The near-Arctic wilderness of Finland is not the first place you’d look for a high-tech capital of industrial design, but Helsinki is just that. Perhaps its something in the clean, Baltic air; more likely its the tap water, which is so pure that its bottled and sold thousands of miles away in Saudi Arabia.
This is a city where fashion is daring to be different, not following the crowd, and entertainment is less about glamour than fun. Art Nouveau columns cling to colourful terraces and conceal retro thirties restaurants with tongue firmly in cheek.
There’s a great deal of both past and present here, as traditional Finnish culture collides with the wider world beyond in a city that has long been a gateway between the two. That is down to the spectacular natural harbour carved out of the spectacularly knotted coast; if you approach the city by ferry then that first stunning glimpse of the waterfront is an image that sits long in the memory.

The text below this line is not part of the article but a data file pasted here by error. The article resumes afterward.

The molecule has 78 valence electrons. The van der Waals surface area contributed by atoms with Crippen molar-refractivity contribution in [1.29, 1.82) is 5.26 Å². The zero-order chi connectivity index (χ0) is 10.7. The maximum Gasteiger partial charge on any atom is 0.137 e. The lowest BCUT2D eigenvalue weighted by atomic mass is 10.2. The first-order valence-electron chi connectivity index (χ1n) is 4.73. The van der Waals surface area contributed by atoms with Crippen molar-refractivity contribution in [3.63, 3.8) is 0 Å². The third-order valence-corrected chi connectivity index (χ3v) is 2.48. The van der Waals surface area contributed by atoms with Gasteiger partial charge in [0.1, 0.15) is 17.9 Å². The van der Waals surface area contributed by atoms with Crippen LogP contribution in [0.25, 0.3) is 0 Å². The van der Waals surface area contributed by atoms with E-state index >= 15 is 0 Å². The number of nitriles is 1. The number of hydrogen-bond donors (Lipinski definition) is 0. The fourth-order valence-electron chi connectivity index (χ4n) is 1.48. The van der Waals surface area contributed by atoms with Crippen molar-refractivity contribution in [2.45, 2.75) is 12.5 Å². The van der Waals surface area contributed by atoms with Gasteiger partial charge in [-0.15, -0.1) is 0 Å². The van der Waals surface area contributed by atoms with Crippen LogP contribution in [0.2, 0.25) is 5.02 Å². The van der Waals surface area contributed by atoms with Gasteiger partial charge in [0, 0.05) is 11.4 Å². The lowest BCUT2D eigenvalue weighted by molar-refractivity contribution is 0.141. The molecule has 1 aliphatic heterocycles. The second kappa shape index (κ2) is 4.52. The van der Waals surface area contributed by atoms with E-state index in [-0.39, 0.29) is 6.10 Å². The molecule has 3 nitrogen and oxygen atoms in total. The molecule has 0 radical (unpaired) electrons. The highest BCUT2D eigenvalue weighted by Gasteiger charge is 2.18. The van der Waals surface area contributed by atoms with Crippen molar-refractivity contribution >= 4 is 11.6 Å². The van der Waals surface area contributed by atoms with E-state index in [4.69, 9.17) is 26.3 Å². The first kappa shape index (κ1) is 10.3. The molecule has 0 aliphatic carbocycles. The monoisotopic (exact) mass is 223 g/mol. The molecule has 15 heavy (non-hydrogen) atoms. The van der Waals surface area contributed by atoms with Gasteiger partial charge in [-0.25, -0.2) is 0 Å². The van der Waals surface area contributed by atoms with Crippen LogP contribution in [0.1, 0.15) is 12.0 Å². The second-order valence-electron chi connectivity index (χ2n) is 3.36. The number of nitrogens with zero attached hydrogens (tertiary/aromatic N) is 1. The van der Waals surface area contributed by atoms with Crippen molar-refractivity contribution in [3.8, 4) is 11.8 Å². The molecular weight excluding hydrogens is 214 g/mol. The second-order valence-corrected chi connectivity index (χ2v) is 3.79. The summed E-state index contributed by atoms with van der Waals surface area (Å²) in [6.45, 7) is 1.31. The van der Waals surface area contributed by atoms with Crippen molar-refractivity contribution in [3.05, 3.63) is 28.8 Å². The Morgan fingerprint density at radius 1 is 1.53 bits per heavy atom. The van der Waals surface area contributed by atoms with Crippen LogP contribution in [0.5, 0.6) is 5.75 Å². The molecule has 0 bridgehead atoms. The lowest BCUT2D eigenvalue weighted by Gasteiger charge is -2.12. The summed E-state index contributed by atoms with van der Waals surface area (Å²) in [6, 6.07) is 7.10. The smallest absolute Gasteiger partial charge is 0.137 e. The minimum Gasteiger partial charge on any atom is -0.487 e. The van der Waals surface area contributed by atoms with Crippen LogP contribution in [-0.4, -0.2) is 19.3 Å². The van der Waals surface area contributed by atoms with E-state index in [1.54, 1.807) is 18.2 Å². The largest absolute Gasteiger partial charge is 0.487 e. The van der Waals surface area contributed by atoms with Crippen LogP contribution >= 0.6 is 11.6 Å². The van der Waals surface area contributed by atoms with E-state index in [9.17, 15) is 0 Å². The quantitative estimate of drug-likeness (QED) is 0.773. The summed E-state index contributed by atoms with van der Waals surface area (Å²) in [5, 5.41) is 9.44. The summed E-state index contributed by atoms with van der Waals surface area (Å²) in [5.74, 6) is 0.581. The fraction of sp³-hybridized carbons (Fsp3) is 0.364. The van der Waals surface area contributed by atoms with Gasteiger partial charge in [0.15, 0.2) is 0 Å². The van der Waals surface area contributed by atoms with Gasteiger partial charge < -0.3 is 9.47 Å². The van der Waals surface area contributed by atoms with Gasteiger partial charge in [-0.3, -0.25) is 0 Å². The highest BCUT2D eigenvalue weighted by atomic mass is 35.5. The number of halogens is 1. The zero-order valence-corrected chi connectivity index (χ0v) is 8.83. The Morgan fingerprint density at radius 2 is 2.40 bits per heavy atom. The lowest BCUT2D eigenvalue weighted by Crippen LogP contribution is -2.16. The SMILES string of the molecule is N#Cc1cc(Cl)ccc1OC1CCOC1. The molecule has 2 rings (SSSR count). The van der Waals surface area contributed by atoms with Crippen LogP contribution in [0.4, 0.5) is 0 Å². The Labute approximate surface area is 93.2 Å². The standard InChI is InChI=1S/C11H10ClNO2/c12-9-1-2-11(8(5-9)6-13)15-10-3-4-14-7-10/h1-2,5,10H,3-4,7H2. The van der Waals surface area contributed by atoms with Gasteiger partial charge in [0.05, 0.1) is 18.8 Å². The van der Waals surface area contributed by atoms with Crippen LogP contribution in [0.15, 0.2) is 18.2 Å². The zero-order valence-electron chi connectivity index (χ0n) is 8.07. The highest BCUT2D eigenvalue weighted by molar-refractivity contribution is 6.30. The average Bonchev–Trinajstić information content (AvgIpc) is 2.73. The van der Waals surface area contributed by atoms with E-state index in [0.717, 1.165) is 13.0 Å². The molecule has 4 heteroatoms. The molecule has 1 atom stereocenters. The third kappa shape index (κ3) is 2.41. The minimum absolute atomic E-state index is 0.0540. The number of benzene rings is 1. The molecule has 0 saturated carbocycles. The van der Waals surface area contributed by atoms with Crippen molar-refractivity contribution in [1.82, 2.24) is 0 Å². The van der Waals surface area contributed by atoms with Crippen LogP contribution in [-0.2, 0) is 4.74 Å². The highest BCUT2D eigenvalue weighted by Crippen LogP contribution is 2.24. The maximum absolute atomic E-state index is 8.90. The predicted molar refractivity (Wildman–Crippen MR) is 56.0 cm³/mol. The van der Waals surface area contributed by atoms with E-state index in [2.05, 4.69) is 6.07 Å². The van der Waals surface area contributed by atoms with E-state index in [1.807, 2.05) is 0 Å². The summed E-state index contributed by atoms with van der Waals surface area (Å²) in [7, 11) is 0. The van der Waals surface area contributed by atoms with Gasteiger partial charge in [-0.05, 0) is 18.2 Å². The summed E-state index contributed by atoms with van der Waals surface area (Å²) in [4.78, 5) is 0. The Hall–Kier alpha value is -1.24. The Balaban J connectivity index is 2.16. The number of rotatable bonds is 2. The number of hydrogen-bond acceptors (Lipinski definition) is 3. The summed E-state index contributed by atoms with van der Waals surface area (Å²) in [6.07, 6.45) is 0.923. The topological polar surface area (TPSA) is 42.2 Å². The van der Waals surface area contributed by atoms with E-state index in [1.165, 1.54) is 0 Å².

Where to stay
Hotel Glo is comfortable, clean and quiet, with free wifi in rooms among other facilities and professional, business-like service. Hotel Haven is a cosy and luxurious without being pretentious and has a great location on the historic waterfront.
Where to eat
Chez Dominique is one of the two Michelin-starred restaurants in Finland and widely regarded as the best in the country. Ravintola Nokka is another Mecca for Finnish foodies, famed for its traditional menu featuring home-grown produce and fresh game.
What to see
There are still around 900 inhabitants and a military academy on the World Heritage Suomenlinna Sea Fortress, built on a series of small islands protecting the harbour. The Church in the Rock, carved into the side of a cliff, is another of Helsinki’s most impressive sights.